Embiid’s ambition of being the greatest of all time might be a stretch (though there’s certainly nothing wrong with his drive to be great). The thought that he could one day be a Hall of Famer, though, is not anywhere close to delusional. If he can stay healthy — which, for the sake of the sport of basketball, let’s hope he does — the Hall of Fame looks downright probable. His consistent dominance and special skills suggest as much, and so do the stats. 

Our Reuben Frank found an incredible stat on Embiid. Only nine players in NBA history have had 3,500 points and 1,500 rebounds through their first 150 career games, per Basketball Reference. One of them is Embiid, and the other eight are Hall of Famers. 

• Brett Brown likes to talk about “perfecting vanilla” — sharpening the basics and avoiding overcomplication. The wins over the Bucks and Celtics are good arguments for his approach, illustrations of how the Sixers have the talent to beat elite teams without doing anything too exotic.

But perfecting vanilla doesn’t necessarily exclude incorporating subtle wrinkles. Brown told NBC Sports Philadelphia last week the Sixers are interested in more “slashing” around Embiid in the post, more off-ball movement against “blind” defensive players (see story). We’re also starting to see more pick-and-rolls between Jimmy Butler and Tobias Harris. For the most part, though, the offense has a few fundamental actions that work.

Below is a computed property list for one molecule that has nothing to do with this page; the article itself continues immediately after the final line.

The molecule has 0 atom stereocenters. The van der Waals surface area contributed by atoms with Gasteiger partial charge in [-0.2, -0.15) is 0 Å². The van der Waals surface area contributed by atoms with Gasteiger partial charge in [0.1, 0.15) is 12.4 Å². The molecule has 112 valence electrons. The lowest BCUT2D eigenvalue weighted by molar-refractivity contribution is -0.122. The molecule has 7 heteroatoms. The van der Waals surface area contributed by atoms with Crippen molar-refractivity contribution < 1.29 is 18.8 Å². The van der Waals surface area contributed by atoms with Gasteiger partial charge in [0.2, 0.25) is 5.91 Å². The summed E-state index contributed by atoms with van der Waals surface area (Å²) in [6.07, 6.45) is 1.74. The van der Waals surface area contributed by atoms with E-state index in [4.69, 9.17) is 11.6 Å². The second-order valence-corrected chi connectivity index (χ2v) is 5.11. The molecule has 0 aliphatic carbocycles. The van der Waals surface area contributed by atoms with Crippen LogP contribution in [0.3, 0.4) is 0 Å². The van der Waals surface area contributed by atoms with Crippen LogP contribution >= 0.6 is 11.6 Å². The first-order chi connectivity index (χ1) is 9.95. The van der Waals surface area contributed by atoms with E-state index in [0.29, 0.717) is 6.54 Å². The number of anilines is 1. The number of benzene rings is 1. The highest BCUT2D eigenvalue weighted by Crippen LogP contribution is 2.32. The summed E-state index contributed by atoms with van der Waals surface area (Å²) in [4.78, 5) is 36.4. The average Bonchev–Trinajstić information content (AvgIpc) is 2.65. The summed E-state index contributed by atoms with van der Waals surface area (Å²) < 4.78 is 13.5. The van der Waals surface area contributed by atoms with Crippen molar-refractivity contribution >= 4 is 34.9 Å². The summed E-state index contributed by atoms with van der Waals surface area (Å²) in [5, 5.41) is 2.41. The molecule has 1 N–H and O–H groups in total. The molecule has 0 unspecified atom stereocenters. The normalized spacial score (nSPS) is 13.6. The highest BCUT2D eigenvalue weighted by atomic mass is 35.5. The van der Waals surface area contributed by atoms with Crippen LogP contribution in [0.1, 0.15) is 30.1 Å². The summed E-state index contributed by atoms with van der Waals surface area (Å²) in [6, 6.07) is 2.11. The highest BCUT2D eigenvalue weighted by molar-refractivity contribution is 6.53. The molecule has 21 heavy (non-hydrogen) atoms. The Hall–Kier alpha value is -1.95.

You can’t say the same about the defense. 

The strategy of putting Embiid on Giannis Antetokounmpo and living with the other Bucks taking threes was ultimately effective, though Milwaukee still put up 43 points in the fourth quarter Sunday. The defensive effort in the first half against Charlotte was mediocre, and the Sixers were fortunate the Hornets missed a number of open threes late. Kyrie Irving and Terry Rozier had their way Wednesday for the first two quarters. And in Atlanta, the team’s pick-and-roll defense was not pretty — miscommunications, players getting caught on top of screens without much resistance, inconsistent help defense.

Though the Sixers’ offense appears to have the freedom to expand a little beyond the basics if they’d like, the defense doesn’t have that same luxury.